Ex-Girlfriend Of Accused Killer Of Yingying Zhang Continues Testimony
Federal prosecutors will rest their case Friday in the trial of Brendt Christensen, the man accused of killing University of Illinois visiting scholar Yingying Zhang. The capital case could go to the jury Monday.
Christensen’s ex-girlfriend, Terra Bullis, spent most of Thursday's trial session on the witness stand at a federal courtroom in Peoria, continuing her testimony for the prosecution. Bullis finished walking through a replay for the jury of recordings of Christensen which she made secretly for the FBI, including his graphic murder confession. She also answered questions about the text conversations the two shared.
As they heard the recording again, several jurors placed their hands at their mouths during the most gruesome parts. At least one held back tears and looked to Zhang’s father who was listening in the gallery. Zhang’s parents are being aided by two interpreters; both are reportedly U of I law students.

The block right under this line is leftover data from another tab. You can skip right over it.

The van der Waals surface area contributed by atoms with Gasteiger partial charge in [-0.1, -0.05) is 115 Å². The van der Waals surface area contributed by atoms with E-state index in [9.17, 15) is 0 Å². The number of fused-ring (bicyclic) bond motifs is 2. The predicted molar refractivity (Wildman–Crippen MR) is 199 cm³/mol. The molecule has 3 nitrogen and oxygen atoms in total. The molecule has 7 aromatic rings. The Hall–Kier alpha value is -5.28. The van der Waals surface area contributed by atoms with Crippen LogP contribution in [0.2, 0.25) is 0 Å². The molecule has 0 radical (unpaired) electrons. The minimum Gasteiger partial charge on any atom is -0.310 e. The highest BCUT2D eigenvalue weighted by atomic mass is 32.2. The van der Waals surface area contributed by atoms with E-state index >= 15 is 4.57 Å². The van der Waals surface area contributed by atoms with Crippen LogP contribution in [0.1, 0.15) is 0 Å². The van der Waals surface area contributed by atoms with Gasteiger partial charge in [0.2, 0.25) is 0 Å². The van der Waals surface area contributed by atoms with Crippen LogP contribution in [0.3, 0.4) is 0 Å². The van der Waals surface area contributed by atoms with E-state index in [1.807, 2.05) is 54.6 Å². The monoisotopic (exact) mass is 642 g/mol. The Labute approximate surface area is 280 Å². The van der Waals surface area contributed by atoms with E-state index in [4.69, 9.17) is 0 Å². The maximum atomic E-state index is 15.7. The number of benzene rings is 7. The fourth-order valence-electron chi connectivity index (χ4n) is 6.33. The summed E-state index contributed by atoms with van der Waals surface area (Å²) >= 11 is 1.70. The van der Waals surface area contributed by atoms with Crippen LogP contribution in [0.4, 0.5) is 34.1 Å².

In cross-examination, the defense worked to paint Bullis as not so submissive to Christensen, and more as his guide to sexual fetish and fantasy practices. Defense Attorney Robert Tucker pushed Bullis on the extent of her knowledge about Christensen’s problems with alcohol, suggesting she enabled his drinking when the situations suited her, specifically on June 29, 2017, the day of that the two of them attended a vigil for Zhang. At that event, with a concealed FBI recording device turned on, Bullis and Christensen drank, and he told her had killed Zhang, claimed he had killed other people before, and said Zhang was not his first Asian victim.
Bullis also testified the government compensated her $7,000 to $8,000 for her medical bills and lost wages. At some point Bullis says she could no longer work in public, due to publicity about the circumstances of the case.
Christensen’s ex-wife Michelle will testify for the defense Friday. The defense says it will present less than a day of witness testimony. Then the jury will hear closing statements and receive instructions before they begin deliberations. U.S. District Judge Jim Shadid said the jury could receive the case and begin deliberating as soon as Monday.